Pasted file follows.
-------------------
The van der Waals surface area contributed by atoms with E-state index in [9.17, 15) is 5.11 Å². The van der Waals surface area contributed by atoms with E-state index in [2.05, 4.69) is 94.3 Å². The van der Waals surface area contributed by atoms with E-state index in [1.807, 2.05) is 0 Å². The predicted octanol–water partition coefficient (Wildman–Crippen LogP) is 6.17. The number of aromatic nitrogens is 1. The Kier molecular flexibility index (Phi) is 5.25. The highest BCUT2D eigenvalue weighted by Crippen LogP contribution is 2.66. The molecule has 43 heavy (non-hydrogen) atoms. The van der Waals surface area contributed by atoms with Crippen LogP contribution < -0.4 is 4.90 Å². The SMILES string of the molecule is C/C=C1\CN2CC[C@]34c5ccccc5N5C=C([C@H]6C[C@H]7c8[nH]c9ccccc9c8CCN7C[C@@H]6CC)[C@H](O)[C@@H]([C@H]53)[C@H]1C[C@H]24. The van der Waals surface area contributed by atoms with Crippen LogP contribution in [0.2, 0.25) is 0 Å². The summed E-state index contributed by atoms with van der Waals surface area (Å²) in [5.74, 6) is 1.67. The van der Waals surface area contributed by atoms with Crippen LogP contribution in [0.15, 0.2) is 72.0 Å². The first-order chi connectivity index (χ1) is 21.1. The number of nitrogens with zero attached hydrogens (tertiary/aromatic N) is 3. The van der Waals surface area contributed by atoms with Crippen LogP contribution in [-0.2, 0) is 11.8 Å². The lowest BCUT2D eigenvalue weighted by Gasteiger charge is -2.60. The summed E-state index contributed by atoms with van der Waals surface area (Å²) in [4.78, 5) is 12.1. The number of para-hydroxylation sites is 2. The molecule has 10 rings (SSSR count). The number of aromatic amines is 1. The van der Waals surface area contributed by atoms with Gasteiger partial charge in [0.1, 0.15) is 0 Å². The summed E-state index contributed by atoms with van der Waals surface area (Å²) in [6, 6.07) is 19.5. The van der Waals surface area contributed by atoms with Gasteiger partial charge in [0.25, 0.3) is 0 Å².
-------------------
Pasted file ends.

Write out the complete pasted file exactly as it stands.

The van der Waals surface area contributed by atoms with E-state index in [9.17, 15) is 5.11 Å². The van der Waals surface area contributed by atoms with E-state index in [2.05, 4.69) is 94.3 Å². The van der Waals surface area contributed by atoms with E-state index in [1.807, 2.05) is 0 Å². The predicted octanol–water partition coefficient (Wildman–Crippen LogP) is 6.17. The number of aromatic nitrogens is 1. The Kier molecular flexibility index (Phi) is 5.25. The highest BCUT2D eigenvalue weighted by Crippen LogP contribution is 2.66. The molecule has 43 heavy (non-hydrogen) atoms. The van der Waals surface area contributed by atoms with Crippen LogP contribution < -0.4 is 4.90 Å². The SMILES string of the molecule is C/C=C1\CN2CC[C@]34c5ccccc5N5C=C([C@H]6C[C@H]7c8[nH]c9ccccc9c8CCN7C[C@@H]6CC)[C@H](O)[C@@H]([C@H]53)[C@H]1C[C@H]24. The van der Waals surface area contributed by atoms with Crippen LogP contribution in [0.2, 0.25) is 0 Å². The summed E-state index contributed by atoms with van der Waals surface area (Å²) in [5.74, 6) is 1.67. The van der Waals surface area contributed by atoms with Crippen LogP contribution in [0.15, 0.2) is 72.0 Å². The first-order chi connectivity index (χ1) is 21.1. The number of nitrogens with zero attached hydrogens (tertiary/aromatic N) is 3. The van der Waals surface area contributed by atoms with Crippen LogP contribution in [-0.2, 0) is 11.8 Å². The lowest BCUT2D eigenvalue weighted by Gasteiger charge is -2.60. The summed E-state index contributed by atoms with van der Waals surface area (Å²) in [4.78, 5) is 12.1. The number of para-hydroxylation sites is 2. The molecule has 10 rings (SSSR count). The number of aromatic amines is 1. The van der Waals surface area contributed by atoms with Gasteiger partial charge in [0.1, 0.15) is 0 Å². The summed E-state index contributed by atoms with van der Waals surface area (Å²) in [6, 6.07) is 19.5. The van der Waals surface area contributed by atoms with Gasteiger partial charge in [0.25, 0.3) is 0 Å².